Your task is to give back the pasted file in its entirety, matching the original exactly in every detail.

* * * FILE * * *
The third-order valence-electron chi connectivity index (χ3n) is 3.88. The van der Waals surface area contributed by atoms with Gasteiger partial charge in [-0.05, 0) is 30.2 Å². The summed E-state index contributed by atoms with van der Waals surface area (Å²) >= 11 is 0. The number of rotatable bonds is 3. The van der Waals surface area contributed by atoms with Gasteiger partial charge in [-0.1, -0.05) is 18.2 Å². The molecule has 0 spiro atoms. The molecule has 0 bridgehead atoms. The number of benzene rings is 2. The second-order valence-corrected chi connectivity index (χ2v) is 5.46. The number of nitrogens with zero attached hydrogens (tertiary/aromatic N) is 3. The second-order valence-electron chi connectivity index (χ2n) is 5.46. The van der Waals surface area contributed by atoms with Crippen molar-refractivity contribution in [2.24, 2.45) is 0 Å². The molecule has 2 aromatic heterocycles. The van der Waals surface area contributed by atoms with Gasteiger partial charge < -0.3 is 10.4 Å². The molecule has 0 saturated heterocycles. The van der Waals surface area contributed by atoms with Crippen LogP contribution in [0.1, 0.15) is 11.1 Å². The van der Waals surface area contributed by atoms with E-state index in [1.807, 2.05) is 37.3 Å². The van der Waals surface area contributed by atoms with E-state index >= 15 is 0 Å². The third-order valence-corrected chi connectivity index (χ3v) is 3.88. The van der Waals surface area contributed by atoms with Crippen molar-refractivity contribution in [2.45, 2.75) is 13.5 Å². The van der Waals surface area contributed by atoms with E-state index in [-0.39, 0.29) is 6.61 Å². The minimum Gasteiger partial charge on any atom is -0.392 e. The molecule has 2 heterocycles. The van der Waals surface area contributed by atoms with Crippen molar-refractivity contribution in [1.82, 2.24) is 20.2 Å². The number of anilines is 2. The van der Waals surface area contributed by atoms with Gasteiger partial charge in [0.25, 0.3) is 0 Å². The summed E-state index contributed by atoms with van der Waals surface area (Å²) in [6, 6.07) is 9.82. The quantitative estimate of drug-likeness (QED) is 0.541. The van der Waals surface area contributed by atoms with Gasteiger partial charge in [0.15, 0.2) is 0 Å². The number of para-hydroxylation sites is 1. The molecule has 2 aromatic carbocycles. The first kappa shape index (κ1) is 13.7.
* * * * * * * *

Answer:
The third-order valence-electron chi connectivity index (χ3n) is 3.88. The van der Waals surface area contributed by atoms with Gasteiger partial charge in [-0.05, 0) is 30.2 Å². The summed E-state index contributed by atoms with van der Waals surface area (Å²) >= 11 is 0. The number of rotatable bonds is 3. The van der Waals surface area contributed by atoms with Gasteiger partial charge in [-0.1, -0.05) is 18.2 Å². The molecule has 0 spiro atoms. The molecule has 0 bridgehead atoms. The number of benzene rings is 2. The second-order valence-corrected chi connectivity index (χ2v) is 5.46. The number of nitrogens with zero attached hydrogens (tertiary/aromatic N) is 3. The second-order valence-electron chi connectivity index (χ2n) is 5.46. The van der Waals surface area contributed by atoms with Crippen molar-refractivity contribution in [2.24, 2.45) is 0 Å². The molecule has 2 aromatic heterocycles. The van der Waals surface area contributed by atoms with Gasteiger partial charge < -0.3 is 10.4 Å². The molecule has 0 saturated heterocycles. The van der Waals surface area contributed by atoms with Crippen LogP contribution in [0.1, 0.15) is 11.1 Å². The van der Waals surface area contributed by atoms with E-state index in [1.807, 2.05) is 37.3 Å². The van der Waals surface area contributed by atoms with E-state index >= 15 is 0 Å². The third-order valence-corrected chi connectivity index (χ3v) is 3.88. The van der Waals surface area contributed by atoms with Crippen molar-refractivity contribution in [2.45, 2.75) is 13.5 Å². The van der Waals surface area contributed by atoms with E-state index in [-0.39, 0.29) is 6.61 Å². The minimum Gasteiger partial charge on any atom is -0.392 e. The molecule has 2 heterocycles. The van der Waals surface area contributed by atoms with Crippen molar-refractivity contribution in [1.82, 2.24) is 20.2 Å². The number of anilines is 2. The van der Waals surface area contributed by atoms with Gasteiger partial charge in [0.25, 0.3) is 0 Å². The summed E-state index contributed by atoms with van der Waals surface area (Å²) in [6, 6.07) is 9.82. The quantitative estimate of drug-likeness (QED) is 0.541. The van der Waals surface area contributed by atoms with Gasteiger partial charge in [0.15, 0.2) is 0 Å². The number of para-hydroxylation sites is 1. The molecule has 2 aromatic carbocycles. The first kappa shape index (κ1) is 13.7.